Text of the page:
Carol Janzen and Rick Thoman have graciously invited me to contribute here, and it is a pleasure for me to do so. By way of introduction, I’m Richard James, a meteorologist with Prescient Weather and an Alaska weather enthusiast. Last September I gave a talk about the North Pacific Mode (NPM, “the Blob”) and Alaska winter climate at the University of Alaska Fairbanks – see here for the presentation files. There’s lots more to learn about North Pacific and Alaska climate, so I hope to share analysis and results here occasionally.
To begin, I thought it would be interesting to look at how the North Pacific temperature anomalies have changed in the last few months, both at the ocean surface and in the subsurface waters. As Rick mentioned a few days ago, the NPM index has crashed since October, with the January index becoming significantly negative; so the classical positive NPM phase has disappeared and indeed reversed. The chart below shows the evolution of the monthly NPM index since 2010; the recent change is dramatic, and it’s closely related to this winter’s strong El Niño episode.
The map below shows the spatial distribution of SST anomalies that is associated with the positive NPM phase; note the warm band stretching from the Sea of Okhotsk to the northeast Pacific, with the highest coefficients near 45°N/150°W (the Blob region).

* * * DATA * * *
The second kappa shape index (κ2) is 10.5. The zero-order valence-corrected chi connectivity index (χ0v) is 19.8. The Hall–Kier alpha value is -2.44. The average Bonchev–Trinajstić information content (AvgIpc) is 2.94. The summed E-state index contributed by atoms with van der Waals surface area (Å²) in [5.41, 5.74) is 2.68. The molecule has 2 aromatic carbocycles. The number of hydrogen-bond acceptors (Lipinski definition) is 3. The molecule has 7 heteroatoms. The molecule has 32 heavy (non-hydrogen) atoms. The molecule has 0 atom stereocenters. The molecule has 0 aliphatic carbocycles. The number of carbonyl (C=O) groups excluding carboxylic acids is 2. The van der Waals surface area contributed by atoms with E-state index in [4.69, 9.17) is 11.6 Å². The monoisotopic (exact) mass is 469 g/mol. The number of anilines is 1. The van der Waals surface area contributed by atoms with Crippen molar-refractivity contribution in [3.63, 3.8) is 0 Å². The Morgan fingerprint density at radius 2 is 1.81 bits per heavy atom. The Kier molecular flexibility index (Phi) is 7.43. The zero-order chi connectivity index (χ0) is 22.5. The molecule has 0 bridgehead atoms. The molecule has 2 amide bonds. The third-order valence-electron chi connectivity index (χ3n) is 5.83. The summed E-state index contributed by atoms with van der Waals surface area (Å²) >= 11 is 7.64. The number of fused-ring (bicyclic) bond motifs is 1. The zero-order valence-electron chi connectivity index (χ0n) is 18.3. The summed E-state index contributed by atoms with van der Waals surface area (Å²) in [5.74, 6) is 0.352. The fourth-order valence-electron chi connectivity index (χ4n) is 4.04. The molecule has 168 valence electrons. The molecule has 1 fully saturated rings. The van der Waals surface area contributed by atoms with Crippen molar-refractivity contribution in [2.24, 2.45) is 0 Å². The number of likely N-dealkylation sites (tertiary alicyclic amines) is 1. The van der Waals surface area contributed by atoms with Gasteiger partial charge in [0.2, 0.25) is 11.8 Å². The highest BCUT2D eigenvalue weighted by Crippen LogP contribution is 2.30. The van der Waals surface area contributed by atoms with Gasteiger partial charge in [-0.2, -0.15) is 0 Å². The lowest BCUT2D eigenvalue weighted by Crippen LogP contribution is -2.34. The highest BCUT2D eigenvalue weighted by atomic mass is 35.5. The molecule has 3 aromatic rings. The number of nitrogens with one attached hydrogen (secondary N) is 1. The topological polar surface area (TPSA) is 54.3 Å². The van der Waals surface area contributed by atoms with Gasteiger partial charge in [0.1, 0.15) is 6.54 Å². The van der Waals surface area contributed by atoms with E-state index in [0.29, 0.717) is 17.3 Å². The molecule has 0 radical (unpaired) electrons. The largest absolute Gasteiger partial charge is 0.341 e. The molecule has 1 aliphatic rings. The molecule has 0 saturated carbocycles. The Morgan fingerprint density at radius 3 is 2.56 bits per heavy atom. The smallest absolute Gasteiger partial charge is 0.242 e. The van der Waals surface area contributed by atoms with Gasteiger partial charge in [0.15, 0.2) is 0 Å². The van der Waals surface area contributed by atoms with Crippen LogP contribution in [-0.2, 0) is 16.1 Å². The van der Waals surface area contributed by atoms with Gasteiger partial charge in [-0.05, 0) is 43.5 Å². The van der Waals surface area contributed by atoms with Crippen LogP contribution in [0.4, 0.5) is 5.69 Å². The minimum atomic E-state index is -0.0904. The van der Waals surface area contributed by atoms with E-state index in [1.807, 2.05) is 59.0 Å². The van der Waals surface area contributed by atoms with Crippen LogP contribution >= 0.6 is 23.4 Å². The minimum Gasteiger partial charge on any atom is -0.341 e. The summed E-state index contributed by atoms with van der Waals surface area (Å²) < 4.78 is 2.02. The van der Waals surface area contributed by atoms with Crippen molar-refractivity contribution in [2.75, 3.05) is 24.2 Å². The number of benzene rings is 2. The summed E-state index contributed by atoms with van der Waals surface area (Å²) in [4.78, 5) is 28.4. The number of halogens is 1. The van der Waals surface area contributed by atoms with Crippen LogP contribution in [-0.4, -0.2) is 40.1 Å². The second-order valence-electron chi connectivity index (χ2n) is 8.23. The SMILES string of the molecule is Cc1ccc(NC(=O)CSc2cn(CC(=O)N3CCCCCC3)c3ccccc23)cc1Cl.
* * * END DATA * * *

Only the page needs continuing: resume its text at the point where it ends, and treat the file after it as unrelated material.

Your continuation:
Now take a look at the change in SST anomalies from October to January in the two maps below. In October the NPM was strongly positive, but by January large parts of the North Pacific pattern were reversed, with slightly cooler than normal SSTs around 40-50°N and warmer conditions around 30°N/180°W. The cooling south of the Aleutians was particularly dramatic.
How about temperatures under the surface? For this we can look at data from NCEP’s Global Ocean Data Assimilation System. The two maps below show that there was also notable and widespread cooling in the 0-100m (below surface) ocean layer, although there remains a large area of water more than 1°C warmer than normal off the coast of southeast Alaska and farther south.
Looking at the 100-200m layer, it’s remarkable to see that the region of warm water in the northeast Pacific actually increased slightly in size and intensity from October to January. The anomaly is slightly east of the NPM center-of-action of 45°N/150°W, but nevertheless it’s clear that “the Blob” lives on under the surface.
The two images below show vertical cross-sections of temperature anomaly from 0-400m depth along 45°N for October and January. It’s rather fascinating to see how shallow the warm layer of water was in October across the north-central North Pacific (south of the Aleutians), but the warm anomaly in the northeast Pacific is very much deeper. Consequently the shallow warm anomaly was easily wiped out by surface cooling and mixing during the early winter, but the deep eastern anomaly remains largely intact. In conclusion, although the positive NPM phase is gone for now, the major thermal anomaly associated with “the Blob” is still very much in play.